The Government of St. Lucia announces a major national initiative to improve the health of St. Lucian citizens today, by launching unique public-private partnership that will transform the fight against diabetes.
This project, launched by the Ministry of Health, Wellness and Gender Relations in partnership with a non-profit entity supported by the Switzerland-based W Science, will create a new regional standard in diagnosing, treating and pioneering research into this chronic condition.
The initiative will be led by the newly established National Diabetes Coordinating Centre (NDCC), and accompanied in the forthcoming twelve months by:
· A nationwide diabetes screening programme, which will provide immediate value for the community and the national healthcare service, as earlier diagnosis and timely treatment is key to preventing the development of debilitating long-term complications such as blindness, amputation, heart disease and kidney disease;
· An educational awareness-raising campaign across the country, so that every generation of St. Lucians will learn not only about the consequences of the disease, but how to prevent and slow its progression through positive fitness, lifestyle and nutritional choices;
· A world-class training programme to create a St. Lucian team of specialist diabetes nurses, on a par with diabetes care specialists anywhere else in the Caribbean region, who will further transform the management and treatment of diabetes in St. Lucia; and
· A national registry of people with diabetes that will greatly enhance clinical care and research in St. Lucia and the Caribbean region.
Speaking at the launch event, Minister for Health the Hon. Alvina Reynolds said:
“Diabetes is an endemic public health issue in St. Lucia, and one of the leading causes of early death. Taking into account the myriad and long-term complications of this condition, its impact on public health resources, national finances and the fabric of St. Lucian society is enormous. It is a sad fact that almost everyone on this island has a friend, neighbour or loved one who has been affected by diabetes in some way. As such, identifying and establishing mechanisms to better prevent, diagnose and treat diabetes is one of the single greatest health priorities for this Government.”
Today’s announcement follows more than a year of in-depth feasibility studies to identify an impactful response to the diabetes situation in St. Lucia. This has included a series of on-the-ground scoping exercises and stakeholder meetings in the past twelve months by W Science’s expert medical, research and information and communication technology (ICT) teams. The research team was led by Prof. Philippe Halban, a global authority on diabetes research with more than 40 years of experience in the field.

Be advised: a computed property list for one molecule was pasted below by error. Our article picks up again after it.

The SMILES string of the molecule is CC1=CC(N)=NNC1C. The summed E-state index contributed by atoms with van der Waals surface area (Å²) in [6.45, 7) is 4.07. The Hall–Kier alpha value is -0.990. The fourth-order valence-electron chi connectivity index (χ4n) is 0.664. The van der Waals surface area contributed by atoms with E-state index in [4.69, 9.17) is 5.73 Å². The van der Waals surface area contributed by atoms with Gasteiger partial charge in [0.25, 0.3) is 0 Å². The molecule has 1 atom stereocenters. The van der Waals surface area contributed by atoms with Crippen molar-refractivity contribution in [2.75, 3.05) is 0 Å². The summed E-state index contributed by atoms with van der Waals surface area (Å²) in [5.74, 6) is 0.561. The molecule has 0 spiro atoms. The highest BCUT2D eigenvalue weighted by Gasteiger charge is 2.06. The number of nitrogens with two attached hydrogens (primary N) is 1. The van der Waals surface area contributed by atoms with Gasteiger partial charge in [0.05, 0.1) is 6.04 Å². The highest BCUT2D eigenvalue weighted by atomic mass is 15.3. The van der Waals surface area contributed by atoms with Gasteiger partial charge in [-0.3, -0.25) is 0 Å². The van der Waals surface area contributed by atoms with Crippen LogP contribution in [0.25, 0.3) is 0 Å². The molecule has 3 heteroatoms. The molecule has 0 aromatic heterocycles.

The NDCC will be directed by a team of national and international diabetes, healthcare and IT expert advisors. Clinical research at the Centre will drive improved treatment and care of people with diabetes in St. Lucia, alongside provisions for an immediate expansion of medical equipment and medication available through island-wide primary healthcare centres. This will include an increase in the number of lifesaving dialysis machines required to treat patients with serious renal failure, as well as additional funding for essential diabetes medication.
The Centre will be run by a team of newly-recruited local clinical and administrative specialists, who will coordinate all aspects of the project with full involvement from primary healthcare centres, Government ministries, regulatory authorities, academic institutions and non-governmental organisations.
The St. Lucian Government are grateful to W Science, who are supporting this collaboration with the intention that it delivers social and economic value; builds a network of leading partners; and establishes a sustainable medical infrastructure in St. Lucia. This diabetes initiative will be a unique and highly innovative public-private partnership devoted to chronic disease management, allowing us to pioneer a new model in the global combat against chronic health problems.
The Hon. Alvina Reynolds added:
“In 2014, there were over 10,200 people with diabetes in St. Lucia and possibly that number again not yet diagnosed. By making this investment in the country’s health and wellbeing now, this Government is expressing its determination to tackle one of the greatest obstacles preventing too many St. Lucians from living their lives to the fullest and achieving their true potential. St. Lucia will and must lead the diabetes fightback, and it starts today.”